Review: Susie Essman, Soho Theatre

susie essman

A very rare occurrence last night. I actually paid for a ticket to see a comedy show. Due to a cock-up on the cinema screening front I found myself at a loose end with a friend in swinging Soho and decided to see Susie Essman. I'd initially been told I could have a press ticket for Wednesday's performance but then discovered this week that critics were not invited after all. So what the heck, I thought. Gatecrash the first night anyway.

I'm not sure why some acts decide they do not want reviews. Maybe the seasoned stand-up, best known as foulmouthed Susie "you fat fuck" Greene in Curb Your Enthusiasm was worried she would be jet-lagged. But for the whole six-night run? Maybe she was worried that she might be playing to sparsely attended rooms? No chance. In fact Essman has already added a couple of dates because sales are so brisk. As far as I can remember critics were welcome when she made her UK debut in 2007 (supported, with a bit of meta-textual irony, by UK comic Jeff Green). Anyway, we shall leave that no-press showbiz mystery for now and concentrate on the show.

Essman is 58 - though she certainly doesn't look it – and much of her material reflects what is going on in her life. Her stepkids have left home, making her an empty nester – "yippee" she cried – but that doesn't mean she is happy. She is also having to deal with the menopause and towards the end of the show she pinpointed a fellow sufferer in the audience and they compared notes about hot sweats and dry vaginas.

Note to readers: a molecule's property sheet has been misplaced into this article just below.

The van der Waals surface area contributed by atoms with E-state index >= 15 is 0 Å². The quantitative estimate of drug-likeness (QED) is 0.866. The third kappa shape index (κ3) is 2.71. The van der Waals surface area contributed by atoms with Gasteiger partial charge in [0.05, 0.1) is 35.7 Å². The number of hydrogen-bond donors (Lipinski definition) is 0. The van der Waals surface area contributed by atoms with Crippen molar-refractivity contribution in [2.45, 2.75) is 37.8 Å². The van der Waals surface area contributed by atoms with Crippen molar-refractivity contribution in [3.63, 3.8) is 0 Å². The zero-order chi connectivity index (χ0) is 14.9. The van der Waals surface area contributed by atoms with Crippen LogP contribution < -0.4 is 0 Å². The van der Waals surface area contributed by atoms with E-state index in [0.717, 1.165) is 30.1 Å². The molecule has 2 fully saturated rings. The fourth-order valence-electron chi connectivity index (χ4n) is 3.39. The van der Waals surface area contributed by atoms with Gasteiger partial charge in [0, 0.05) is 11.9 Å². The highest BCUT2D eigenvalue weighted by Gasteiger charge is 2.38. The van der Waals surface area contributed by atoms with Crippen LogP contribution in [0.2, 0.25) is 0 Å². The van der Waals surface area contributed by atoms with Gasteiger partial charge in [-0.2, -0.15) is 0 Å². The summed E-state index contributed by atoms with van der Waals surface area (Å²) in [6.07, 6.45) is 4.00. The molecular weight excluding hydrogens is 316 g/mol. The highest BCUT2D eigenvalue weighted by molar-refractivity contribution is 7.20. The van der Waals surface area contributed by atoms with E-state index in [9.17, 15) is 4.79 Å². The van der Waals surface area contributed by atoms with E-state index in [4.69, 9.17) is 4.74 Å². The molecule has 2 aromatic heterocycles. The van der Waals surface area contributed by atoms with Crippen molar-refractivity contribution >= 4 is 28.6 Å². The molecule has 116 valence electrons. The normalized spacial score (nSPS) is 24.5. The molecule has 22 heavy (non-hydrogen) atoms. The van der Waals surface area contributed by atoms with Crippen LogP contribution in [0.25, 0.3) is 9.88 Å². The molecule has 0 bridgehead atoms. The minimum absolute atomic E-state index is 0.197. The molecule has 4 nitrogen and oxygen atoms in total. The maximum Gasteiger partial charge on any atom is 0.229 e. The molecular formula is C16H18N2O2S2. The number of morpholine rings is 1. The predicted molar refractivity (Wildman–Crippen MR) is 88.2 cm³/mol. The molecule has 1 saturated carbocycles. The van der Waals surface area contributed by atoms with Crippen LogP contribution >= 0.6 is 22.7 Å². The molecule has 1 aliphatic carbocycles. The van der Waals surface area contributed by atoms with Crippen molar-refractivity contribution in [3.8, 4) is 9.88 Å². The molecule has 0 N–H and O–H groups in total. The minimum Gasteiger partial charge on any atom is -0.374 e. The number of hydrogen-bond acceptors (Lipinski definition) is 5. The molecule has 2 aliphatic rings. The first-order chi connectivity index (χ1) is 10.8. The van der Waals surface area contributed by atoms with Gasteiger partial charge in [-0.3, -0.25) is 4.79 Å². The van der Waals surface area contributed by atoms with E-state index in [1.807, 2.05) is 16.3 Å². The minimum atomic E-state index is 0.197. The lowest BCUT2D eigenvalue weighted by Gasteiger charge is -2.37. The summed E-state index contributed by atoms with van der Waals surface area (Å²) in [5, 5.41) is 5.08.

A lot of the humour had a distinctly Jewish feel to it. A few weeks ago I'd been watching Woody Allen's Radio Days again, and Essman's description of her perma-bickering parents echoed the scene in the movie where the mother and father have a heated debate over which ocean is the best. There was much here that had the bitter ring of truth to it, from the Jewish preference from shopping over camping to her fear of inevitably turning into her mother.

You don't have to be Jewish to get the gags, though it might help if you have teenagers. She brilliantly captured the way we become our parents in an achingly well-observed vignette about muddling the names of a contemporary bands in the car, just as her mother had done with the Beatles and the Stones forty years earlier. And her description of youngsters not becoming adults neurologically-speaking until their mid-twenties is, I'm assured, scientifically accurate, though I'm doubt if a neurologist would describe a 20-year-old as someone "mentally ill with car keys".

The occasional dips came when things didn't quite translate. I'm not sure if a bridal shower is the equivalent of a hen night, as was suggested by an audience member, and there were a couple of young blank faces when she mentioned Danny Kaye. But these awkward moments were dealt with briskly and effectively with swift, sarcastic, growly put-downs. When she was gynaecologically crude she sounded a little like a young Joan Rivers, but that is meant as a compliment so I hope it is taken that way. One major complaint though – there was nowhere near as much swearing as I expected. But laugh? I didn't even consider asking for a refund.

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